Large-scale building plans in historic city centres fill with dread and cause apprehension, certainly in Amsterdam. The tradition of the individual house on the individual plot is cherished or imitated and set as a standard. Nevertheless, already for centuries big and bulky buildings are being incorporated into our city centres. Frits Palmboom in conjunction with the art historian Koos Bosma mapped this ‘other tradition’ using a number of classic and current large building projects in the centre of Amsterdam, like: the Central Station and Post Office, the Nederlandse Handelsmaatschappij and the Carlton Hotel, the Nederlandsche Bank and the Maupoleum, the Faculty of Language and Literature and the Kolk.
The book Gestapeld wonen in het groen (Multi-storey housing in a green setting) is the result of a study of the potential quality of this housing type in recent and future urban expansion areas. In the process of exploring this quality, the study focuses predominantly on the way the building is situated in its own domain or in a semi-public one. A typological set of examples of multi-storey housing illustrates this approach.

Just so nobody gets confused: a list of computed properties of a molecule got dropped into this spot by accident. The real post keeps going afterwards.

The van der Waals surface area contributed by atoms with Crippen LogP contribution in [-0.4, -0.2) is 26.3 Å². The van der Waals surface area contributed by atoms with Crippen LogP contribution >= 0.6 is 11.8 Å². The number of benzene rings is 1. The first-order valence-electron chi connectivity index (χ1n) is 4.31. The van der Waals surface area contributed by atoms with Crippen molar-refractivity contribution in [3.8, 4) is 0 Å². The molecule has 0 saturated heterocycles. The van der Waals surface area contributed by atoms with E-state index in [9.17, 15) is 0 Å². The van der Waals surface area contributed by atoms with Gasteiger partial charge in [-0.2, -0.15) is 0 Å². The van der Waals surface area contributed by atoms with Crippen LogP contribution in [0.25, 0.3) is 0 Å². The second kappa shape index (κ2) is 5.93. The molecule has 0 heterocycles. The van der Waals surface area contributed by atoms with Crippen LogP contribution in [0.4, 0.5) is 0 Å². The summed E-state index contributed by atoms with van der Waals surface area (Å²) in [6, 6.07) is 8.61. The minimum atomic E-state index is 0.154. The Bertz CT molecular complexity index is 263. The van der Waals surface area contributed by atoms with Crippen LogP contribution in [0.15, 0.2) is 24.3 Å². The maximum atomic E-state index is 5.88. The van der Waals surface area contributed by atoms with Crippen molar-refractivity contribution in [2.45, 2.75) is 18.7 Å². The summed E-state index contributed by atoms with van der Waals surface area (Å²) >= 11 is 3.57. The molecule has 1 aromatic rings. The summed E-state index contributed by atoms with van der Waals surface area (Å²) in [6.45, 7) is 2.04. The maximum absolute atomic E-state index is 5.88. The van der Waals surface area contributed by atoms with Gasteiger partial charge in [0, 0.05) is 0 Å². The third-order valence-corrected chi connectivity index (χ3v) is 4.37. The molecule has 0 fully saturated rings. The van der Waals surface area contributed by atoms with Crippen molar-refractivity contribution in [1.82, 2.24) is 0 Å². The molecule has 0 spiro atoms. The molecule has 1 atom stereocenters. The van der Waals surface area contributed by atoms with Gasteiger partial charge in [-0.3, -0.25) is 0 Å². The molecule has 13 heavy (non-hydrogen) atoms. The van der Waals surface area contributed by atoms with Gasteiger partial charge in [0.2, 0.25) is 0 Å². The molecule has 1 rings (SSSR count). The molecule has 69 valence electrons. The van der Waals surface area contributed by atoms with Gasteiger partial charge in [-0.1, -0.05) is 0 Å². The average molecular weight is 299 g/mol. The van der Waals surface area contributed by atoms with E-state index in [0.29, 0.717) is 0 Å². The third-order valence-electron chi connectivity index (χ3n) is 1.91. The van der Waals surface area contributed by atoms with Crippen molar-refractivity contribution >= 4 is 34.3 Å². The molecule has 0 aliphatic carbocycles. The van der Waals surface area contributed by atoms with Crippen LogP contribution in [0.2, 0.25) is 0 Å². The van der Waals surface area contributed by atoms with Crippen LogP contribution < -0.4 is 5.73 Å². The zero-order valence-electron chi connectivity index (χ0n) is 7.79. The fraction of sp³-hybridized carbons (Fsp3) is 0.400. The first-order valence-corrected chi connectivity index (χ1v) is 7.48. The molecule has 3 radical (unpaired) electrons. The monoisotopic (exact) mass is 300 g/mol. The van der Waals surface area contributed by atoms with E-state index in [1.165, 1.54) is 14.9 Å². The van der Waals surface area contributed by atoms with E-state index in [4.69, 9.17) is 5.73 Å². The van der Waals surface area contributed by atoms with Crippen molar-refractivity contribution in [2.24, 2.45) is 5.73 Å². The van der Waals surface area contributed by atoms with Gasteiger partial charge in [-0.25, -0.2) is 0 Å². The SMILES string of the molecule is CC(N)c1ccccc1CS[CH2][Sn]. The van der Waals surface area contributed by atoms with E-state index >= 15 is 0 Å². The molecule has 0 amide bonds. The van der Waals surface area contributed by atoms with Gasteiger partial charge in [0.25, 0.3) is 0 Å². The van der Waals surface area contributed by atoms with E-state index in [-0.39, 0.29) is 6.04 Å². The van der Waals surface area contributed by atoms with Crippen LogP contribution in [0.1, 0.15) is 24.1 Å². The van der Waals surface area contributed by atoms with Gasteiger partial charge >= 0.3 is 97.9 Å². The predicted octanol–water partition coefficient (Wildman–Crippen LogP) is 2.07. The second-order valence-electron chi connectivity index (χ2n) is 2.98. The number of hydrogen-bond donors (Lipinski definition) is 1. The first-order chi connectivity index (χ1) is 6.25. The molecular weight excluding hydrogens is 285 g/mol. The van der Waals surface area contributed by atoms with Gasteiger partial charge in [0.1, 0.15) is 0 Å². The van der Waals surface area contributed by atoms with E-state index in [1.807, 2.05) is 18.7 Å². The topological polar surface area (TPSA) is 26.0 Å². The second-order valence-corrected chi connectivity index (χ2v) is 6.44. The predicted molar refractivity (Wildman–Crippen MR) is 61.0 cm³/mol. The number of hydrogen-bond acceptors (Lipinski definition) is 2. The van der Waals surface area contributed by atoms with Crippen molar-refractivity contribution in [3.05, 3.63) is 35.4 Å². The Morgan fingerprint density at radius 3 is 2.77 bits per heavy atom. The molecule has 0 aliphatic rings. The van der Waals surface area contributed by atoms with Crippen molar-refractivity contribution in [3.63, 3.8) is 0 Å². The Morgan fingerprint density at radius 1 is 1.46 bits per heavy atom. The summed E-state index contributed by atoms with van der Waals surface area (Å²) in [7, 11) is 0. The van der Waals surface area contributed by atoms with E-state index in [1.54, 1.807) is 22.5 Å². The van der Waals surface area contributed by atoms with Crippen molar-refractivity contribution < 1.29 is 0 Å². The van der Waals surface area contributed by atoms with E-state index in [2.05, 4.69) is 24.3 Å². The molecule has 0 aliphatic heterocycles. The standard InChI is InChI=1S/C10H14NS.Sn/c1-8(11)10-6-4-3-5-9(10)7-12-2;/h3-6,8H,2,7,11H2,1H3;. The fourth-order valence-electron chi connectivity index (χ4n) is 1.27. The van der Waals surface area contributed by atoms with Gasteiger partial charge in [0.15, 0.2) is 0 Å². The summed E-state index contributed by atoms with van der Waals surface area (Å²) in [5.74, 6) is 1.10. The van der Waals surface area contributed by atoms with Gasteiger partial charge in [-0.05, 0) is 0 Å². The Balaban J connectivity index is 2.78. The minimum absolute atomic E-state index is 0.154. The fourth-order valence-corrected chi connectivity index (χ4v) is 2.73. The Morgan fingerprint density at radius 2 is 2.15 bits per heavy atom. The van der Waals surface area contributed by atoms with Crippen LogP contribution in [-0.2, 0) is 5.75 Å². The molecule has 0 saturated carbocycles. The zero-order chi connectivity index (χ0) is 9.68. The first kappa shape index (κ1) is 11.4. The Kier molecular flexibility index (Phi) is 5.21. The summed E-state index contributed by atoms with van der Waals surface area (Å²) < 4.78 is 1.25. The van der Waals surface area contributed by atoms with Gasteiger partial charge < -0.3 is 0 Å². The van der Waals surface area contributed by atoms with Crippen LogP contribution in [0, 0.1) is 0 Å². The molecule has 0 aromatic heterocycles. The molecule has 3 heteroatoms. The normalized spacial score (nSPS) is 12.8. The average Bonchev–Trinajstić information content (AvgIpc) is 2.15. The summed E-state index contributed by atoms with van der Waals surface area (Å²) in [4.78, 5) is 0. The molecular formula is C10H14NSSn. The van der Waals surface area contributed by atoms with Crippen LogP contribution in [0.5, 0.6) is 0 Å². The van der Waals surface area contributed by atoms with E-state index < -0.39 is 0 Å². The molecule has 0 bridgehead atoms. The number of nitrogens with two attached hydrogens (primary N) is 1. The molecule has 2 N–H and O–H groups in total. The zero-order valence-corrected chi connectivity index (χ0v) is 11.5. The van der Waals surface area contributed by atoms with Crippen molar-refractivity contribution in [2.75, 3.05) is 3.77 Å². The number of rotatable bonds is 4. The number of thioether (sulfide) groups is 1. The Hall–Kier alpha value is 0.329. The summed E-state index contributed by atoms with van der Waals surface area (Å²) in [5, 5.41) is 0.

What is understood by rural living, and what is the land use that underlies rural living? We examined these questions to be able to assess the feasibility of combining the specific programme with the envisaged rural character, and to be able to value reference images when addressing new assignments. Breaking the parcellation structure of diverse plans and projects down into separate plan elements provides reference material about net density, the relationship public-private and the organisation of public space. When combined with additional data about plot size and plot structure, concrete information about the degree of rurality of the plans becomes available. Moreover, interesting patterns and correlations come to light, such as the relationship between plot size and extra space in public area, or the tilting point between ‘living in the landscape’ and ‘rural living in the urban area’.
The book documents sixteen projects, organized into the themes regional scale, urban expansions, new residential areas, interventions in the inner-city texture, postwar areas and public space. Among the projects are expansive schemes such as Amsterdam IJburg, a design for an urban extension to Amsterdam with a total area of 450 hectares.